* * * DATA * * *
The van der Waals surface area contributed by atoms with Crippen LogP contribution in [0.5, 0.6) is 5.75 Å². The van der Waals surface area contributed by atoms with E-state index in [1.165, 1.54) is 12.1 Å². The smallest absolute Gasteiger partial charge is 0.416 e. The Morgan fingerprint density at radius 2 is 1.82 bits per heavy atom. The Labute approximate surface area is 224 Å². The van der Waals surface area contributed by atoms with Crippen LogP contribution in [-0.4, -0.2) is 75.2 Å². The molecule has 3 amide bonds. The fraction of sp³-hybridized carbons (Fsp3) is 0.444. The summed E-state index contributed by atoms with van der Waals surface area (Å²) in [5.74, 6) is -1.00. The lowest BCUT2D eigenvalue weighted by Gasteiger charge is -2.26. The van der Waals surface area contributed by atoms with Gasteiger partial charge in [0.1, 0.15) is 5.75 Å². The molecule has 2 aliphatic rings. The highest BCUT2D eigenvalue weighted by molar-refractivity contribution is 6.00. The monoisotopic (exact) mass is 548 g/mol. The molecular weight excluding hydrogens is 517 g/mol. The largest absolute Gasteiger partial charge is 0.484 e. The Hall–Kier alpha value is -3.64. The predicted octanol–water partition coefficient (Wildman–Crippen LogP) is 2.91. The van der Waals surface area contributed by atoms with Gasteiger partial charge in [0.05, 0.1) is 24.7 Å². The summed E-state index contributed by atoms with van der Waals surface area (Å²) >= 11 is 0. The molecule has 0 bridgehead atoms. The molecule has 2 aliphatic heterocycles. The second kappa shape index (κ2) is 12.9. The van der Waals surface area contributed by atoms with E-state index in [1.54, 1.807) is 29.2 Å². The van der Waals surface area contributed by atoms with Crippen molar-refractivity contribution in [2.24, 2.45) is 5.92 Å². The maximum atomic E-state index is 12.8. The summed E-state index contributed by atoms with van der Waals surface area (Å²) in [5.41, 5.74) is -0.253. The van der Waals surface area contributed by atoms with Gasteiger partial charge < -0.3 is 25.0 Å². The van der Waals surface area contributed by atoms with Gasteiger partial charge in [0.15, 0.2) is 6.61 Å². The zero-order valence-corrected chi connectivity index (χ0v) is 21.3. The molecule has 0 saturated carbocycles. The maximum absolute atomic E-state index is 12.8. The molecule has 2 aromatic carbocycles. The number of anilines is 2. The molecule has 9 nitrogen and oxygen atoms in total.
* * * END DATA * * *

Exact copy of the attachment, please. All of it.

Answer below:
The van der Waals surface area contributed by atoms with Crippen LogP contribution in [0.5, 0.6) is 5.75 Å². The van der Waals surface area contributed by atoms with E-state index in [1.165, 1.54) is 12.1 Å². The smallest absolute Gasteiger partial charge is 0.416 e. The Morgan fingerprint density at radius 2 is 1.82 bits per heavy atom. The Labute approximate surface area is 224 Å². The van der Waals surface area contributed by atoms with Crippen LogP contribution in [-0.4, -0.2) is 75.2 Å². The molecule has 3 amide bonds. The fraction of sp³-hybridized carbons (Fsp3) is 0.444. The summed E-state index contributed by atoms with van der Waals surface area (Å²) in [5.74, 6) is -1.00. The lowest BCUT2D eigenvalue weighted by Gasteiger charge is -2.26. The van der Waals surface area contributed by atoms with Gasteiger partial charge in [0.1, 0.15) is 5.75 Å². The molecule has 2 aliphatic rings. The highest BCUT2D eigenvalue weighted by molar-refractivity contribution is 6.00. The monoisotopic (exact) mass is 548 g/mol. The molecular weight excluding hydrogens is 517 g/mol. The largest absolute Gasteiger partial charge is 0.484 e. The Hall–Kier alpha value is -3.64. The predicted octanol–water partition coefficient (Wildman–Crippen LogP) is 2.91. The van der Waals surface area contributed by atoms with Gasteiger partial charge in [0.05, 0.1) is 24.7 Å². The summed E-state index contributed by atoms with van der Waals surface area (Å²) >= 11 is 0. The molecule has 0 bridgehead atoms. The molecule has 2 aliphatic heterocycles. The second kappa shape index (κ2) is 12.9. The van der Waals surface area contributed by atoms with E-state index in [1.54, 1.807) is 29.2 Å². The van der Waals surface area contributed by atoms with Crippen molar-refractivity contribution in [2.24, 2.45) is 5.92 Å². The maximum atomic E-state index is 12.8. The summed E-state index contributed by atoms with van der Waals surface area (Å²) in [5.41, 5.74) is -0.253. The van der Waals surface area contributed by atoms with Gasteiger partial charge < -0.3 is 25.0 Å². The van der Waals surface area contributed by atoms with Gasteiger partial charge in [0.15, 0.2) is 6.61 Å². The zero-order valence-corrected chi connectivity index (χ0v) is 21.3. The molecule has 0 saturated carbocycles. The maximum absolute atomic E-state index is 12.8. The molecule has 2 aromatic carbocycles. The number of anilines is 2. The molecule has 9 nitrogen and oxygen atoms in total.